Yale researchers have discovered a tick-borne illness so new to people in the United States that it doesn’t have a common name.
The new bacterial infection is spread by the same deer tick that causes Lyme disease and causes a recurring fever, muscle aches, fatigue and, sometimes, a rash and neurological problems.

Using blood tests, researchers have found evidence of infection in 18 cases in southern Connecticut and Westchester County, N.Y. They estimate that the infection can found in 1 percent of the population in areas where Lyme disease is found.

The actual size of the adult tick is only the size of an apple seed. The young deer tick is the size of a poppy seed. Photo by Geoffrey Attardo
There are currently no tests available for the illness. So far, patients have responded well to a short course of doxycycline, the antibiotic used to treat Lyme disease, said Peter Krause, a senior research scientist at Yale School of Public Health who worked on the study.

“People shouldn’t panic about it but should be aware of it,” Krause said.

The infection, caused by the Borrelia miyamotoi bacterium, is far less prevalent than Lyme disease. Only about 2 percent of the deer ticks transmit the new infection compared to the 20 percent that transmit Lyme disease, Fish said.

The adult deer tick is the size of an apple seed and is relatively easy to spot. But when it’s younger — and more likely to transmit Lyme disease — it is only the size of a poppy seed.

The best prevention is to avoid tick-infested areas, if possible, and take fairly stringent precautions when in those areas, said Durland Fish, an epidemiology professor at the Yale School of Public Health and senior author of the study.

He suggested tucking the bottom of your pants into your socks and using insect repellent. Besides this new infection, deer ticks can carry five other pathogens, including a malaria-like organism called babesiosis and the Powassan virus, which causes brain damage and can be fatal.

“It’s not just Lyme disease anymore,” Fish said. “People should take ticks bites seriously and try to avoid them.”

Fish first discovered the corkscrew-shaped bacterium in ticks in Connecticut and 12 other states about 10 years ago. The bacterium is carried by the kind of ticks that carry Lyme disease — the deer tick in Connecticut, the western blacklegged tick out west, the sheep tick in Europe and the tiaga tick in Russia.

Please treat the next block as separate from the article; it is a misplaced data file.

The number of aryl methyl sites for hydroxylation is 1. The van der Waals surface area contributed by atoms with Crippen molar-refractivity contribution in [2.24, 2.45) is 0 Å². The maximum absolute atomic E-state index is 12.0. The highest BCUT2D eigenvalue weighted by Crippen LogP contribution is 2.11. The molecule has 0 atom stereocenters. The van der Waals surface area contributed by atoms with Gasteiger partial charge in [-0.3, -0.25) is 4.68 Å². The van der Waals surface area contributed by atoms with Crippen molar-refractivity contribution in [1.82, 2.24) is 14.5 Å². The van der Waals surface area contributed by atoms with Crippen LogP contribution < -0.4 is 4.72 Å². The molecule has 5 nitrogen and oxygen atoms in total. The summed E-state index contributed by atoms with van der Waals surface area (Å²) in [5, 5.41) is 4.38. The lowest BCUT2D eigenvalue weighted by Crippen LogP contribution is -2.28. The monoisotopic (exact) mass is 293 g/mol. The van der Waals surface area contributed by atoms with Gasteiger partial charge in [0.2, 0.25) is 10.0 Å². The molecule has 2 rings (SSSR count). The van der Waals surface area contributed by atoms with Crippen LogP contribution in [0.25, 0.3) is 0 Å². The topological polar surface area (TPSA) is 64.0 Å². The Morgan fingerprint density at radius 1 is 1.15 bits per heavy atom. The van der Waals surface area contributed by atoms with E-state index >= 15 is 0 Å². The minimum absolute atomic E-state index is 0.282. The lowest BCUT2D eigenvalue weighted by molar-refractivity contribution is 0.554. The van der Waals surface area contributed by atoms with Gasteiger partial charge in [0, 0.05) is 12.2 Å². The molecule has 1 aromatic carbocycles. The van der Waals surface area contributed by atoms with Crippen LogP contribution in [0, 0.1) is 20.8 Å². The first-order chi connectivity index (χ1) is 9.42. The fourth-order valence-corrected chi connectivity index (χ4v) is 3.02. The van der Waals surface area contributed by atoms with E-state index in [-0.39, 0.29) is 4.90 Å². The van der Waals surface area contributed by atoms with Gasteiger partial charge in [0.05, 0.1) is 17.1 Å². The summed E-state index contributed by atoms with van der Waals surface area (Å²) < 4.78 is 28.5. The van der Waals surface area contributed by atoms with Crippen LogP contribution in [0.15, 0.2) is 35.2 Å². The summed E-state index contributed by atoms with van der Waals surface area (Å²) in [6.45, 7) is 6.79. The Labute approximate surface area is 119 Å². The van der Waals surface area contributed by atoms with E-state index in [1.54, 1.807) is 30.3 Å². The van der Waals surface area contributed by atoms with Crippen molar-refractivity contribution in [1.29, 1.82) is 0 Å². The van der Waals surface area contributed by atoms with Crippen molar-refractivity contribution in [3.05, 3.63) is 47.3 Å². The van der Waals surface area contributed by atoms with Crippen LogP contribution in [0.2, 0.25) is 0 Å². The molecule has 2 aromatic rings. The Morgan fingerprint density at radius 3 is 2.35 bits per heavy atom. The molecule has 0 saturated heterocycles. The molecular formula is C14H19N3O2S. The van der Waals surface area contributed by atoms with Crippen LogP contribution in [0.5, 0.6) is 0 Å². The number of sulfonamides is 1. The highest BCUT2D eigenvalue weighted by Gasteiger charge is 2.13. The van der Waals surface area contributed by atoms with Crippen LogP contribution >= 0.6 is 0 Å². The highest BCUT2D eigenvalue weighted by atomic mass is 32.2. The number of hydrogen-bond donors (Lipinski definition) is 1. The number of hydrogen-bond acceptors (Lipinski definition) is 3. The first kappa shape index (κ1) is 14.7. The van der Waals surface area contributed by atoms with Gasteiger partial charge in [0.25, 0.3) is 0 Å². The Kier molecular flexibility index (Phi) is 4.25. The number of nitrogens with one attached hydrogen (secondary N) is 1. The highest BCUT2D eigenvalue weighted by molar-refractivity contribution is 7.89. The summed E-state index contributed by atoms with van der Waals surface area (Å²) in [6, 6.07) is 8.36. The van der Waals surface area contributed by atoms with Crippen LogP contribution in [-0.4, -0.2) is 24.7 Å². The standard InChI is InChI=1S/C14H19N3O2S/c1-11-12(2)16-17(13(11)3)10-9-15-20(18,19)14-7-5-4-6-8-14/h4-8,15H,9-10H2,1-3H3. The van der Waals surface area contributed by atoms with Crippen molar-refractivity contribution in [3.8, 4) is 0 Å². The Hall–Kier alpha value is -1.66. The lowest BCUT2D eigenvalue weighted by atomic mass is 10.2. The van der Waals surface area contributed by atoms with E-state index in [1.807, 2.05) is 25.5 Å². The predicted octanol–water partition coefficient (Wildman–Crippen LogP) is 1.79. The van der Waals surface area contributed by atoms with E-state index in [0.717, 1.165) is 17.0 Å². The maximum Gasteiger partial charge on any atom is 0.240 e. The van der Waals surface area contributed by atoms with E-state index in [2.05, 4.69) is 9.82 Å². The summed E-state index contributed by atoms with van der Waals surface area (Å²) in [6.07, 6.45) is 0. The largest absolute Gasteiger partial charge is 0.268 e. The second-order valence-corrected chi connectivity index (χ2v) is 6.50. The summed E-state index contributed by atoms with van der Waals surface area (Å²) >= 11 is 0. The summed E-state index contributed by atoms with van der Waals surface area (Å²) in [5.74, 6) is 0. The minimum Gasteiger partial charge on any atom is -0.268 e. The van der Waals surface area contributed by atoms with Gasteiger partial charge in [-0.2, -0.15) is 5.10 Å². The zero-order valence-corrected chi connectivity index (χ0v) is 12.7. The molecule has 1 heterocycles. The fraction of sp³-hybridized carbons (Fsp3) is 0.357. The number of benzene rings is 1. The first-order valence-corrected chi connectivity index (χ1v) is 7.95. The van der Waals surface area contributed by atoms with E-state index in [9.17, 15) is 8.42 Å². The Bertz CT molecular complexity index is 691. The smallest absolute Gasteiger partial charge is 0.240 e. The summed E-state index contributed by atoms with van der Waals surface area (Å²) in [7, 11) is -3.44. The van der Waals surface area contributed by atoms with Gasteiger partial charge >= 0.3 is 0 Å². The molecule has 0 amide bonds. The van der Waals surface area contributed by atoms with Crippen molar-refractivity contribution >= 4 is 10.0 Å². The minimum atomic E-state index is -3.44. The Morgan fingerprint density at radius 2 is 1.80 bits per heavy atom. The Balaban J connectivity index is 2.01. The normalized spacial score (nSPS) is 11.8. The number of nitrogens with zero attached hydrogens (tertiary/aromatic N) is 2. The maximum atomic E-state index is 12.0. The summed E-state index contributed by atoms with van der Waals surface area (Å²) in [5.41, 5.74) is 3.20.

After discovering the bacterium, Fish applied unsuccessfully for grants from the National Institutes of Health and the Centers for Disease Control for 10 years to look for the infection in people.

Then, at a conference three years ago in Cyprus, he heard about research being done by a Russian scientist who had found the infection in humans. They decided to collaborate and applied for and won funding from the National Institutes of Health to study the infection in people. They studied symptoms in 46 Russian patients. In about 10 percent of the Russian cases, the fever disappeared and then returned in a couple of weeks several times.

The Yale scientists do not know if the disease causes long-term damage if left untreated and plan to apply for more funding from the NIH to further study symptoms.

There is some concern that it can cause neurological problems. In the New England Journal, another scientist, Joseph L. Gugliotta, reported a case involving an 80-year-old New Jersey woman who developed a high fever and became withdrawn and progressively confused, developed a wobbling gait and had difficulty hearing.

Physicians, fearing a recurrence of her cancer, did a spinal tap and found evidence of the bacterium. They treated her with antibiotics and the woman recovered. However, it is hard to draw conclusions from the case because the woman’s immune system was compromised due to the cancer, Krause said.

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